Image: Matt Johnson

I don’t have a lot to add to the swirling miasma of crazy, which at last count included President Trump trying to strong-arm the president of Ukraine into digging up dirt on Joe Biden, while Secretary of State Mike Pompeo listened in, Trump simultaneously trying to impress the Australian prime minister and I think Italy’s prime minister as well into the effort, aided and abetted by Attorney General Bill Barr and Rudy Giuliani, who has helpfully provided text messages as proof that he committed crimes, but really he’s the hero and the whistleblower (who the New York Times helpfully half-outed) is the real villain here. I swear, it’s like being on the worst acid trip ever, especially when Rudy makes an appearance.


As I write, the news is breaking that Pompeo has told the Democrats to go pound sand with their deposition. This has become SOP for the Trump administration, and it’s high time Congress made them pay a consequence, says former White House counsel Jack Quinn. I concur 100%.

Congress has broad inherent powers to investigate, including the executive. In Lewandowski’s view, being compelled to testify was about “Trump haters” going down “rabbit holes,” suggesting that he was justified in his selective answers to questions from members of Congress. But that’s not his call to make.

Like anyone else, he can be summoned to provide evidence in any well-lodged congressional investigation, reasonably related to the powers of the Congress defined in Article I of the Constitution. Lewandowski was plainly contemptuous of the Judiciary Committee when he refused to fully to cooperate with an investigation wholly within its power.

On that basis, he deserved to be held in contempt, and the failure of the committee to act immediately to levy meaningful consequences against him drove a nail in the coffin of contempt as a tool the legislative branch can use to maintain its place as an equal branch of the federal government.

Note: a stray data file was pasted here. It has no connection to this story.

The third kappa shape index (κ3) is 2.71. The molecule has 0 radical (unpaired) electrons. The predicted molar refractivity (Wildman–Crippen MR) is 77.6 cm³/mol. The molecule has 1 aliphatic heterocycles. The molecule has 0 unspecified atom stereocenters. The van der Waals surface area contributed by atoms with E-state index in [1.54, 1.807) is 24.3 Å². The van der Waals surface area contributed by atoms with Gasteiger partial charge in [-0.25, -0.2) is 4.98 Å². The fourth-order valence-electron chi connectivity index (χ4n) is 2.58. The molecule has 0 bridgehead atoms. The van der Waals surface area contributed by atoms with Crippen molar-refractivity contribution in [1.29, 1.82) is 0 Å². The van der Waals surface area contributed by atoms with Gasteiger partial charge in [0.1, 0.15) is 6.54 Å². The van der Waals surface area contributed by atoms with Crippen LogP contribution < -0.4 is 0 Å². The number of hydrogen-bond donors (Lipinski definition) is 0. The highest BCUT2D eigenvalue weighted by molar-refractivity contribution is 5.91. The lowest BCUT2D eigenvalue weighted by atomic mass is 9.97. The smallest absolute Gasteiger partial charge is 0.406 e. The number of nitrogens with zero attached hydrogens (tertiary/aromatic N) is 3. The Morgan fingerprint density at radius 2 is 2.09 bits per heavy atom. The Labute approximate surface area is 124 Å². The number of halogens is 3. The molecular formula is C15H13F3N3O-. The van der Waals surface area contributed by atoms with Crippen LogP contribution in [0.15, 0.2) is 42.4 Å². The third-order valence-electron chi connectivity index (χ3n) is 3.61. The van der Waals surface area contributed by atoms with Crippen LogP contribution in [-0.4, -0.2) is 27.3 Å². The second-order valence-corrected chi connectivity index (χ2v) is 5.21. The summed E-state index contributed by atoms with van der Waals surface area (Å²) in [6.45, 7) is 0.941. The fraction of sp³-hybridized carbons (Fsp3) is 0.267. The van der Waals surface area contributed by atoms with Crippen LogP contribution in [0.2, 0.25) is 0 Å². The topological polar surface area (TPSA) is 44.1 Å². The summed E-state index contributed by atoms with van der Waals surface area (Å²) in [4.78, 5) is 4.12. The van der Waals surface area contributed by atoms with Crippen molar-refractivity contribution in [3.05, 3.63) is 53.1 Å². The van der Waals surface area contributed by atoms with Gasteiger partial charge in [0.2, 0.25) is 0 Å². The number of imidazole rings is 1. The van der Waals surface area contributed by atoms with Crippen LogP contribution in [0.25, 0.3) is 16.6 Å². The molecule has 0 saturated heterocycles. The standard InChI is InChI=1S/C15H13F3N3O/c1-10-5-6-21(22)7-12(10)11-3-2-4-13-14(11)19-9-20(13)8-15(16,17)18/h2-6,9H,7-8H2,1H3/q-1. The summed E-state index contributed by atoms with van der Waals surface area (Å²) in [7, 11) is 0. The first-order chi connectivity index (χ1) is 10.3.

The power to investigate necessarily requires the means to compel witnesses to testify. And the power to compel implies the power to hold witnesses in contempt with tangible penalties for contemptuous conduct. When criminal or civil court judges hold someone in contempt, they can fine or jail the party, witness or attorney whose noncompliance is found contemptuous.

Quinn goes on to quote former Nixon aide Jonathan C. Rose, who wrote in The Atlantic on Monday that “The Supreme Court has, in several decisions, affirmed the power of Congress to enforce its own subpoenas via its sergeant at arms. Ervin’s credible threat to do just that produced a complete retreat by the Nixon White House. To command the attention of the Trump White House, the actual arrest of an appropriate witness or two might well be required.”

This administration holds Congress (and for that matter the entire concept of American self-governance) in contempt. And yet, there are no consequences. Kellyanne Conway outright laughed at a subpoena for violating the Hatch Act. Corey Lewandowski openly mocks Congress in hearings. And now the Secretary of State is sending nasty letters and publicly vowing to skip his deposition.

Sarcastic claps aren’t enough: someone goes needs to go pound rocks for telling Congress to pound sand.

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